Archive for the ‘Personal Finance’ Category
A while back I attended a FranklinCovery “4 Disciplines of Execution” workshop for my work. It’s a brand new training course and our company, being located in Utah close to FranklinCovey, was chosen as a test group. They brought up some very interesting points about the most important measures for determining success in reaching your goals. As I went through the training I could help think how these concepts apply to personal finances.
Lead vs. Lag indicators
One of the major distinctions they made in the training was between lead and lag indicators. These are measurements you can track that help you achieve your goals. A lead indicator is something that can be tracked and acted upon in the moment and that predicts the outcome. A lag indicator is something that can only be tracked after a result has been achieved. Lag indicators don’t predict an outcome, but rather show the results of an outcome that has already occurred.
The main point here is that a lead indicator is also something you can control in the moment whereas a lag measure is something you can’t control because it’s already happened.
Lead vs. Lag example
Confusing? Here’s an example. Let’s say your son has a goal to save $5 for a toy at the end of the month. In this situation a lag indicator would be how much he saved last month. It already happened and can’t be changed. It also won’t predict how much he’s going to save this month. In other words, it can’t be acted upon. On the other hand a lead indicator could be how much he puts in his piggy bank every day. This is a measurable indicator that your son can influence and act upon and will predict how much he has saved at the end of the month.
As you can see from this example, it’s important for us to identify the lead indicators for reaching a goal because they help us act and to achieve the goal.
Applying lead and lag indicators to personal finance
So how does this apply to personal finance? I often see people using lag indicators to try and predict future performance within their finances. For example, how many of you have wanted to figure out what you are going to spend next month on groceries by looking at expenses from last month? We’ve all done it and yet that is a lag measure. How much you spent last month may have nothing to do with the expenses you’ll incur next month. Further, you can’t act to change what you spent last month. Looking at your finances this way is almost useless in helping you curb future behavior.
Instead, what are some lead measures that could help you predict next month’s grocery spending? What measures will help you achieve a goal of spending a certain amount and no more? There actually could be many different lead measures, but let me suggest a few possibilities.
Lead measure examples
One lead measure could be how many times you go to the store every week. By going to the grocery store less you may spend less which would help predict how much you’ll spend by the end of the month. This probably wouldn’t be the most effective lead indicator, but it’s a start.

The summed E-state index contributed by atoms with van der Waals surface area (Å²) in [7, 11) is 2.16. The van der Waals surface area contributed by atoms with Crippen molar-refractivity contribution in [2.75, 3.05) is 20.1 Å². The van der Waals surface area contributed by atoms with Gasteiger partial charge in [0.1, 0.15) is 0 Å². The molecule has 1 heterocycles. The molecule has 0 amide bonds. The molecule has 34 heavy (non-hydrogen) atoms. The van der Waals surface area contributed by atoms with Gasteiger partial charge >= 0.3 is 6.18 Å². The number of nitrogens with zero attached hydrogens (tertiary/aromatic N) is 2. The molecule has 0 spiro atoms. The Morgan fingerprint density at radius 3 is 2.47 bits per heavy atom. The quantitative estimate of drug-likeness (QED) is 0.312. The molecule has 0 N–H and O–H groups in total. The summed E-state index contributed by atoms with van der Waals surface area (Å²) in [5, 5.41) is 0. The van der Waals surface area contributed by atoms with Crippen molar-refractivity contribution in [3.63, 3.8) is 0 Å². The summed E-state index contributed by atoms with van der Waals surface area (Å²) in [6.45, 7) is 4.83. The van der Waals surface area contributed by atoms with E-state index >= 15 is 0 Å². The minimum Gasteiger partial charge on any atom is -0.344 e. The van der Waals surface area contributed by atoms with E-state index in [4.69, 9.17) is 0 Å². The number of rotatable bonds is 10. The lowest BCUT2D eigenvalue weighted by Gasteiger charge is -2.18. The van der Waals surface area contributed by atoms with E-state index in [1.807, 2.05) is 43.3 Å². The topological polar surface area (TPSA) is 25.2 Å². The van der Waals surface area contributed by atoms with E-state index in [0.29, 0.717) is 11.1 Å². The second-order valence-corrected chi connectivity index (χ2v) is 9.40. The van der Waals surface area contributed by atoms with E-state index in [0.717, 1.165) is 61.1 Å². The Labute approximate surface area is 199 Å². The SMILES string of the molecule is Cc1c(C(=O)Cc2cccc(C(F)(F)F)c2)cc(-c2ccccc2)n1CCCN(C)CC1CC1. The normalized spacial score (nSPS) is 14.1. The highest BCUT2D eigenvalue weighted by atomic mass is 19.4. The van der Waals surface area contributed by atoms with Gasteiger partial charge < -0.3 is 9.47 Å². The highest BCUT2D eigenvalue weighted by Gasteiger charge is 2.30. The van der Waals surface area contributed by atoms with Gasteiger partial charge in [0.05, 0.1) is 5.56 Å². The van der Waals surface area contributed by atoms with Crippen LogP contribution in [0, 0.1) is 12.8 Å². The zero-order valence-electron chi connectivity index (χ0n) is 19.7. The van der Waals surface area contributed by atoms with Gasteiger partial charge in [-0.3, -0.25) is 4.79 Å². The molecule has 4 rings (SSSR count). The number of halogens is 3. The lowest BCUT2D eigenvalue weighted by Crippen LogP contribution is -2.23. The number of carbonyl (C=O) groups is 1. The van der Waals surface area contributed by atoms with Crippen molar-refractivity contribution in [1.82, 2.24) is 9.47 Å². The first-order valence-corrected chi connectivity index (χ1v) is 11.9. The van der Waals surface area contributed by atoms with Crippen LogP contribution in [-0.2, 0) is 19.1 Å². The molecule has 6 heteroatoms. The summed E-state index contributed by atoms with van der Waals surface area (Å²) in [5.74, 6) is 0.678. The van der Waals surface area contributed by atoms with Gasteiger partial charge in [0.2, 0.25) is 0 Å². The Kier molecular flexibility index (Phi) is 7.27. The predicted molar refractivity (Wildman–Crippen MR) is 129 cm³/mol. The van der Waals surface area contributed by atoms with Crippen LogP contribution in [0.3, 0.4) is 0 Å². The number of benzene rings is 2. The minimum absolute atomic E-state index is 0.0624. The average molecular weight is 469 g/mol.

Another, slightly better lead measure could be creating a spending plan for your groceries. By outlining how much you’re going to spend on what, you can predict what the total expense will be and such a plan will influence your behavior. While this is a much more effective lead measure and will be more highly predictive of the final outcome, it would require a lot of time and work.
Probably my favorite lead indicator for how much you’ll spend on groceries next month is how much cash you take out to spend on groceries. Of course, this assumes you are exclusively on a cash basis for groceries and that you wouldn’t purchase groceries on a credit card. If you take out $400 for groceries and only spend that cash, you have a perfect lead measure that predicts you will spend $400. Cash serves as the perfect feedback loop. Once the cash is gone, it’s gone. Cash is also a great lead indicator because it can influence your behavior in the moment. If the cash is running low, you may reconsider purchases or decide to purchase some items next month if you don’t really need them yet.
Don’t be deceived by “quick lags”
In contrast, let’s look at using credit cards to measure spending. Many people would consider using credit cards to be a lead indicator because they can look up their account at any time and see what they’ve spent. However, using a credit card in this manner is NOT a lead indicator. Instead it’s what they call a “quick lag.” A quick lag is something that can seem like a lead indicator, but has already occurred and can’t be influenced.
The best comparison is someone trying to lose weight. It may seem like weighing yourself daily is a lead indicator, but it’s actually a “quick lag.” Why? When you weigh yourself, you can’t immediately change the results. There is nothing actionable about weighing yourself. Your weight is the result of decisions you’ve already made and can no longer control.
Looking at your credit card spending at the end of every day is the same way. You can’t go back and change what you spent. Your spending is a lag indicator showing what has already happened and it can no longer be acted upon.
Now I will agree that if someone were to look up their account before every purchase to see how much they’d spent in a certain budget category, it could be a lead measure and could influence behavior in the moment. But that is not a common behavior nor is someone likely to go through the hassle of doing so.
How to create your own lead indicators
So how do you create your own lead indicators to help you reach your financial goals? There’s no one clear answer to this question. Identifying lead indicators can take some creativity and can be a fun process. Here are some guidelines that will help.
Characteristics of lead indicators include the following:
- they are forward-looking and predict future performance